Anyone who has experienced a panic attack can tell you it’s a terrifying event. Symptoms of a panic attack can range from dizziness and shortness of breath to feeling like you’re choking or experiencing a heart attack. What’s worse, these attacks often occur unexpectedly, forcing people to alter their lives to avoid triggering panic attacks (or live in fear of having one).
During Mental Health Awareness Month, we want to arm readers with tools that can help during a panic attack. We talked with intuitive counselor, therapist, and “anxiety tamer” Jodi Aman, who shared her go-to hack for dealing with panic attacks.
We first want to break down what a panic attack is. Aman told us that panic attacks — and anxiety as a whole — boil down to adrenaline.
When having a panic attack, your prefrontal cortex will pump adrenaline through your body — even when it recognizes that there is no physical danger present, Aman explained. If there is no actual danger and therefore no physical reason to panic, yet you still are, you’ll feel out of control. This lack of control makes the panic worse, increases adrenaline, and the cycle continues.
Knowing that adrenaline is at the root of the issue, Aman told us that we can actually convince ourselves to stop panicking by using logic to, interestingly enough, outsmart our brain. She said,
"If you find yourself panicking, and you cognitively see that you are literally physically safe, (i.e. no scary animal charging at you), you have to say, 'I'm safe. This feeling is just hormones. They'll go away if I remember I am safe.' Panic insinuates a greater intensity, so sometimes it is harder, but this is always the thing that finally calms people down. So it is doable."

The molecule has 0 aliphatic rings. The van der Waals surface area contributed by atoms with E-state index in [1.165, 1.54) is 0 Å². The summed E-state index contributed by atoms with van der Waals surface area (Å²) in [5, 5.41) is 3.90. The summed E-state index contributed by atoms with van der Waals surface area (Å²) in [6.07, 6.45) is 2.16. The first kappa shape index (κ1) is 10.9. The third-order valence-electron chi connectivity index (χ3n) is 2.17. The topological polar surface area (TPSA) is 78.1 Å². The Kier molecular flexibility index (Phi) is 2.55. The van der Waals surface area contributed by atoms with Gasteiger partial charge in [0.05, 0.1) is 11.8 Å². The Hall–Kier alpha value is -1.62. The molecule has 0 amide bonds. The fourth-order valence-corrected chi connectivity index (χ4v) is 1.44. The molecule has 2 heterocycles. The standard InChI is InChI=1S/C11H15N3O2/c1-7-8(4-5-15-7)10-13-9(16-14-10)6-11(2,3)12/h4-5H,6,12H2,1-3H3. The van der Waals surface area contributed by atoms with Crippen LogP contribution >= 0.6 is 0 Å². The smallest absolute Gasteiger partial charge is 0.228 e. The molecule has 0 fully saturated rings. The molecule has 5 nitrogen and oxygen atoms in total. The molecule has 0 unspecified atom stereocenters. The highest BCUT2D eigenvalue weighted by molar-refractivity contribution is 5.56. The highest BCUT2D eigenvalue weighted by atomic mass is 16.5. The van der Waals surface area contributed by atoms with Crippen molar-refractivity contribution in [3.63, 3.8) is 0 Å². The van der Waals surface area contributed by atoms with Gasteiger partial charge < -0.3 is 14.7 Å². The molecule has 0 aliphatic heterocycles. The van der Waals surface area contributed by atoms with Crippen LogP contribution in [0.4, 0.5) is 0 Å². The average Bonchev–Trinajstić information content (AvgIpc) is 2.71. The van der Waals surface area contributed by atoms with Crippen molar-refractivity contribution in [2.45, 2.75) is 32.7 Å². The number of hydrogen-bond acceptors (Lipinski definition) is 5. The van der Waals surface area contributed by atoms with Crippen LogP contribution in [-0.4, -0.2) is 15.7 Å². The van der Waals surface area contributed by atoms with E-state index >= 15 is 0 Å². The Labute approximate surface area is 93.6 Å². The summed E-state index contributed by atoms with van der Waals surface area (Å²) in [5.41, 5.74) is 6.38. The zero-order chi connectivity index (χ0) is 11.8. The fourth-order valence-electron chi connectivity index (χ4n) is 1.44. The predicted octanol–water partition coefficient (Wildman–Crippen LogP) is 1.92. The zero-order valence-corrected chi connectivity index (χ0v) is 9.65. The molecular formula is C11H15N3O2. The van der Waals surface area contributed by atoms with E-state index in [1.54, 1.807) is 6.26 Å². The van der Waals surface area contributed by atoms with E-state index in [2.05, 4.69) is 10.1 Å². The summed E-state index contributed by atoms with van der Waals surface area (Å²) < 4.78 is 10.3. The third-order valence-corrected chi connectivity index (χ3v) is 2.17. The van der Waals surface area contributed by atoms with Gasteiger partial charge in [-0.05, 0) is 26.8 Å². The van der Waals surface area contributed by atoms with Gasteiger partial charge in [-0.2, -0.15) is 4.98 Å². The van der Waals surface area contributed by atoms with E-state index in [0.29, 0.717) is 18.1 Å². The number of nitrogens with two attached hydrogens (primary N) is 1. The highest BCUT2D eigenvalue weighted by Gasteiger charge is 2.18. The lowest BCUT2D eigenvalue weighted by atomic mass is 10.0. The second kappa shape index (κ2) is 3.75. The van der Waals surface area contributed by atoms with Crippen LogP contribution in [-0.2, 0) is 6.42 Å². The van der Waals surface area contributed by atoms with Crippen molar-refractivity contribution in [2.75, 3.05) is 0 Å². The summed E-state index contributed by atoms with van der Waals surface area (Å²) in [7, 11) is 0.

"Sometimes people use [the words] panic vs. anxiety to infer a higher intensity, but this is relative. People also use words like 'stress,' 'overwhelmed,' 'uncomfortable,' 'can't,' 'desperate'... and much much more to describe anxiety. They ALL mean an increase in the adrenaline hormone, and so treatment is the same. People can have different intensities of adrenaline and that can create different levels of symptoms. But all symptoms are from adrenaline."
After telling your brain that there is no reason to produce adrenaline (because panic itself is not physically dangerous), Aman recommends focusing in on your breathing and then moving on to another action.
"Don't stay still," she said. "Doing something changes the chemicals in the brain, it releases the GABA hormone that puts the breaks on the adrenaline."
The next time you feel panic creeping in, remember that it cannot hurt you. It might take some time to persuade your brain to stop producing adrenaline, but the result is a calmer and more confident existence.